For a generation of Angelenos, Bob Tur was the voice of God, delivering breaking news from the skies across radio and television for the likes of KNX and KCOP 13, respectively, making him omnipresent. It was a bold gambit on his part to buy the helicopter that would allow him such a perch during the 1980s, and a somewhat reckless one as you learn in Matt Yoka’s new film “Whirlybird” when he squirreled away money to afford it that could’ve been put to use in supporting his growing family, yet it paid off in spades when networks became thirsty for car chases or coverage of fires that would draw viewers in real time, and with his wife Marika, who served as his intrepid camera operator, Tur built an empire by remaining independent, providing his services to the top bidder and becoming the best in the business.
Tur is no longer Bob when introduced in the present day in “Whirlybird,” but rather Zoey, living far away from the hustle and bustle of Los Angeles, and as the film unfolds, you have to think that the only way such a candid and unvarnished personal profile got off the ground is that its subject thinks they’re reflecting on another lifetime, though Yoka makes a brilliant case for both eras in Tur’s life being connected. The former helicopter pilot and reporter isn’t only bracingly honest about the time before she came out as a trans woman, but opens up the vault of the L.A. News Service archives to allow Yoka access to raw footage that reveals the the aggressive and often abusive behavior around the edges of what went on air that made Tur a natural for getting exclusives in an oversaturated major market such as Los Angeles, innovating by pushing the limits of what he and collaborators Marika and Larry Welk were capable of, yet subconsciously rebelling against her masculinity by leaning into it until the point that it would break.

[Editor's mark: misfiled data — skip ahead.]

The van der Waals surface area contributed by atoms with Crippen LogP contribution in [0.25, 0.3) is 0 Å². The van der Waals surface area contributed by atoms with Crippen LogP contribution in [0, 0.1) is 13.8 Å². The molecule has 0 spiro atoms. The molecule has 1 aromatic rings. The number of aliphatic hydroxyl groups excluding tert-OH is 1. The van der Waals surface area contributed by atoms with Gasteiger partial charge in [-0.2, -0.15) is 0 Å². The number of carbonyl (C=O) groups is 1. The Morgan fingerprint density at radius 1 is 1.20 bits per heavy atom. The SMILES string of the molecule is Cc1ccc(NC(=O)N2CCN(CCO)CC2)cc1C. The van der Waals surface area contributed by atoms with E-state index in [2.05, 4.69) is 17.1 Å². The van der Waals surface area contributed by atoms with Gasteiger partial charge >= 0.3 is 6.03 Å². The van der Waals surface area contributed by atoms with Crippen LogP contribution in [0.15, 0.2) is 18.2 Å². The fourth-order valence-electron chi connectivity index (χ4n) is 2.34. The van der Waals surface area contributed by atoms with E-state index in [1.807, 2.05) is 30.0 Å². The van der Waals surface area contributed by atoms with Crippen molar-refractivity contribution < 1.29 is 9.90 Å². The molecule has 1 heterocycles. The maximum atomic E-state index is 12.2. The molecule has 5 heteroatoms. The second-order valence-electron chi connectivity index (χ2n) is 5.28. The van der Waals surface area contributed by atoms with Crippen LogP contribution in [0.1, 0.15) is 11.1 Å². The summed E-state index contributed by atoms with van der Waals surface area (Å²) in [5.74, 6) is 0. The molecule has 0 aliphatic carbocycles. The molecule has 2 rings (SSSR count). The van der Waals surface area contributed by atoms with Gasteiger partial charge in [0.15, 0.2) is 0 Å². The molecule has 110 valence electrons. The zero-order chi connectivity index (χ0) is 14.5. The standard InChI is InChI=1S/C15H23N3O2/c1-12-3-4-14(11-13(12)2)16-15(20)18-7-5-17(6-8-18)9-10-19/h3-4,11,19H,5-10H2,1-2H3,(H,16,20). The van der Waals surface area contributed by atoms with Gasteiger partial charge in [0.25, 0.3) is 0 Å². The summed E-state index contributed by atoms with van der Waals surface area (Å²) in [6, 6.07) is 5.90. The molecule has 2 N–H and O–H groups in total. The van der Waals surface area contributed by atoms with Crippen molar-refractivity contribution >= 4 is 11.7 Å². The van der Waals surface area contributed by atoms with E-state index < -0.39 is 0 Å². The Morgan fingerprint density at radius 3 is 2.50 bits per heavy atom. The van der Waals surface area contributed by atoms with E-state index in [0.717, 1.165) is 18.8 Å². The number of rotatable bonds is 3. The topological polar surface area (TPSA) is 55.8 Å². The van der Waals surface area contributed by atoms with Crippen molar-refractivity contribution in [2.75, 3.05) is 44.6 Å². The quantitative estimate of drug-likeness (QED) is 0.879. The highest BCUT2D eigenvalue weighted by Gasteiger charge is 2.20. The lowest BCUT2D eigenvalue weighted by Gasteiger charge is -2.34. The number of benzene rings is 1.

As Tur relates this fascinating personal epiphany, “Whirlybird” is bound to leave one about television news gathering as well, as both Zoey and Marika consider throughout the years how they’ve become desensitized to extreme situations and their role in sensationalizing them to attract viewers. The film suggests that their initial attraction to each other wasn’t necessarily what the other had to offer, but their shared love for the thrill of the chase, and with Bob relentlessly looking for ways to get an edge on the competition, there is no shortage of broadcast quality footage from cameras that the newscaster tested out to illustrate their lives away from the job as much as on it.
This yields remarkable individual moments such as when Marika interrogates Bob on vacation in Hawaii, questioning whether he could exist anywhere but Los Angeles where he thrives on the chaos that he fears is corrupting him, and the distance the two put between themselves and their children with their intense focus on their work is conveyed with a striking single image of roaming above their daughter Katy’s soccer game, thinking they’re being cool parents when in reality they could feel any further away. Collectively, however, “Whirlybird” is an even greater powerhouse, bringing out all of the easily overlooked intersections of the Turs’ professional and personal lives in a story that’s as sprawling as the city its set in and while its subjects have their feet planted firmly on the ground these days, “Whirlybird” earns its place in the heavens.
“Whirlybird” will screen at the Sundance Film Festival on January 28th at 9 pm at the Park Avenue Theatre in Park City, January 30th at 9 am at the Library Center Theatre in Park City, January 31st at the Redstone Cinema 7 in Park City and February 1st at 3:30 pm at the Rose Wagner Center.